- Historic Sites
The bizarre career of “The Turk,” an ingenious mechanical chess player that defeated Frederick the Great, George III, and Napoleon (whom it caught cheating) and nearly fooled all America
February 1960 | Volume 11, Issue 2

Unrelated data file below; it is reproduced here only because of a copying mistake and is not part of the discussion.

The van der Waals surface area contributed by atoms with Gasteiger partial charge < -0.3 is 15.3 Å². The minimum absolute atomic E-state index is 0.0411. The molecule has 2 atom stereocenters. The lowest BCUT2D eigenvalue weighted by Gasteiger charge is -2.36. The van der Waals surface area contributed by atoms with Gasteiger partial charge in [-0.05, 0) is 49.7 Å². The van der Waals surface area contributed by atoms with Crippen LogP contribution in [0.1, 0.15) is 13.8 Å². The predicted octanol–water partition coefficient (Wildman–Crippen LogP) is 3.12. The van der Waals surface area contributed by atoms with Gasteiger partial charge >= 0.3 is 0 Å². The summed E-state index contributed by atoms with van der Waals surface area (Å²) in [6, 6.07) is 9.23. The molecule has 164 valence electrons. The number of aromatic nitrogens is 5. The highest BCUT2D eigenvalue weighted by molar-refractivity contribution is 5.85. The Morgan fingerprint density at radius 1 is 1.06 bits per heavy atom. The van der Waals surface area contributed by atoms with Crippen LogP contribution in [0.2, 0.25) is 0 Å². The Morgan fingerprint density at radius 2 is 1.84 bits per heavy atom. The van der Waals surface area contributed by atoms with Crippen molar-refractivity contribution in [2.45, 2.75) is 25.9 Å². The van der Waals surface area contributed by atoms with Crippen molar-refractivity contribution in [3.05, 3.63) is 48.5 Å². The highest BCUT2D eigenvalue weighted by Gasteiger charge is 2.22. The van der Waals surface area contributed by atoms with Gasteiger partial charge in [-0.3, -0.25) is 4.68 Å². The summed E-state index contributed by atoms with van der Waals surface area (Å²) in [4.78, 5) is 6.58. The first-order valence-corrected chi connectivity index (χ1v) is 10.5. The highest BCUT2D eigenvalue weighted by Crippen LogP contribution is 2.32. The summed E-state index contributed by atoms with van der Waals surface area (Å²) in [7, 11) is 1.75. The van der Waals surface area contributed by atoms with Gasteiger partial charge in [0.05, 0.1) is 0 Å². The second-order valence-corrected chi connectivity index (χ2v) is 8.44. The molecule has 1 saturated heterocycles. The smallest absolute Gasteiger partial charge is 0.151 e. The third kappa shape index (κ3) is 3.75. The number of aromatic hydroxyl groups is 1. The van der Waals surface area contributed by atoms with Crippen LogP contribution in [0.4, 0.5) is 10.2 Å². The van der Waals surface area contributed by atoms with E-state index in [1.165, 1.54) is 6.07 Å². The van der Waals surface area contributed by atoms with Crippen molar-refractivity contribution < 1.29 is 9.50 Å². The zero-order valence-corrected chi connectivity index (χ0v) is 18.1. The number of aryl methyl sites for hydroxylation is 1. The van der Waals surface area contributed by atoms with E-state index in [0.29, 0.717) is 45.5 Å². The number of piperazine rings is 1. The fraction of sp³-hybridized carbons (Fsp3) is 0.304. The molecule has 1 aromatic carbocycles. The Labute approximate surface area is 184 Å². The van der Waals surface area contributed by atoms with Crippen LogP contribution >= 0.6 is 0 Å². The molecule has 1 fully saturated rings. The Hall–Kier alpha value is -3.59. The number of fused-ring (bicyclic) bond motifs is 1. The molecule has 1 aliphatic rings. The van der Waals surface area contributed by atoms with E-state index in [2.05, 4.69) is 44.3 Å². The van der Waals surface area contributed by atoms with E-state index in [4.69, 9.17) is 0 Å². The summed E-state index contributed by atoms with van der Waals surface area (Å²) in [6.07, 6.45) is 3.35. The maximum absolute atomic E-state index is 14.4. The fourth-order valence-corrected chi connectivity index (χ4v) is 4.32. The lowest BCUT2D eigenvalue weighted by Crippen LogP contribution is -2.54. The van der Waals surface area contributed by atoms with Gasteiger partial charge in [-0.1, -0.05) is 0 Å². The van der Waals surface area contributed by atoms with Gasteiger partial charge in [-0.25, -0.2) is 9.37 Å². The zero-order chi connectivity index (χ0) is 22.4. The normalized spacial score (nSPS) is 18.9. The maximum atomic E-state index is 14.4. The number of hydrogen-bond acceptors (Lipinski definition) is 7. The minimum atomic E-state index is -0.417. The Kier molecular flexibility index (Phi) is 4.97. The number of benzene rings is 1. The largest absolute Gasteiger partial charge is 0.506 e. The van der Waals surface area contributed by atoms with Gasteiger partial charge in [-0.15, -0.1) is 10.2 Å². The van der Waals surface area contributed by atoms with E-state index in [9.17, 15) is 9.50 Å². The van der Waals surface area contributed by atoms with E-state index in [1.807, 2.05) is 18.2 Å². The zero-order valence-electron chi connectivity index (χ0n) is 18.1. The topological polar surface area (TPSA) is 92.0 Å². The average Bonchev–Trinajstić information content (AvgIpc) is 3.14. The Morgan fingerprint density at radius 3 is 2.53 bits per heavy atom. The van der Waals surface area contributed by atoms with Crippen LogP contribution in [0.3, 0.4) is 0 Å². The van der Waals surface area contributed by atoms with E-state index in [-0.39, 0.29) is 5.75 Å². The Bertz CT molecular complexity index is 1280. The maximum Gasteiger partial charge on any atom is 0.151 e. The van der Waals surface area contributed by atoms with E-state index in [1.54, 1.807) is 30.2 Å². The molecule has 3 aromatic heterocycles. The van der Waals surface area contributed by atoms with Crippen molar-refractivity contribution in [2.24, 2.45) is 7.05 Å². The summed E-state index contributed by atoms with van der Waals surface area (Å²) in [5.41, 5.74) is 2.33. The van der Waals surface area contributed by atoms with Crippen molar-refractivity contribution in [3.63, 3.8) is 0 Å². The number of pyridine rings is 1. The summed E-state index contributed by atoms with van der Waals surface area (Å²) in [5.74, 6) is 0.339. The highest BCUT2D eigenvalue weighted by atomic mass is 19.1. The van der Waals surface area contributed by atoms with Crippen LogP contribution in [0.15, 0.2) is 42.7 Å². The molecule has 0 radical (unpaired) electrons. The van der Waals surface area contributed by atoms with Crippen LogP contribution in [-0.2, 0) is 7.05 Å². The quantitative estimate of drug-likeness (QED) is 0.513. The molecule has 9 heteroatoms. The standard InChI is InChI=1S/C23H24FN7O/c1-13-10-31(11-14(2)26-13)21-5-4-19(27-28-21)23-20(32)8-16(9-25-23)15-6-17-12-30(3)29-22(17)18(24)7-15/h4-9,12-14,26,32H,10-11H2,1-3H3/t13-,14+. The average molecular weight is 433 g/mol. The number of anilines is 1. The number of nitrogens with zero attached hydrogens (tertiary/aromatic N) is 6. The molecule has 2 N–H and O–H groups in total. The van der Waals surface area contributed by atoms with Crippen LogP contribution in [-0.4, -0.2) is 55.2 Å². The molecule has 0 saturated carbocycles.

At a public auction in Philadelphia on September 14, OhI bid in the Turk at four hundred dollars and sold it, still crated, for the same amount to Dr. John Kearsley Mitchell, a professor at Jefferson College of Medicine, who performed an “autopsy.” Dr. Mitchell formed a club for the automaton, the membership growing to seventy-five enthusiasts who paid dues of five or ten dollars each. The mechanism was shown to the members in the autumn of 1840. Private exhibitions followed in various members’ homes, but the Turk soon lost his novelty and was presented to the Chinese Museum in Philadelphia, where he played chess several times and was then relegated to an upstairs corner. On July 5, 1854, fire broke out in a nearby theater and enveloped the museum. Crews marched in and out of the building for several hours saving the museum’s treasures, but no one remembered the ancient Turk, and he perished by flame at the age of eighty-five.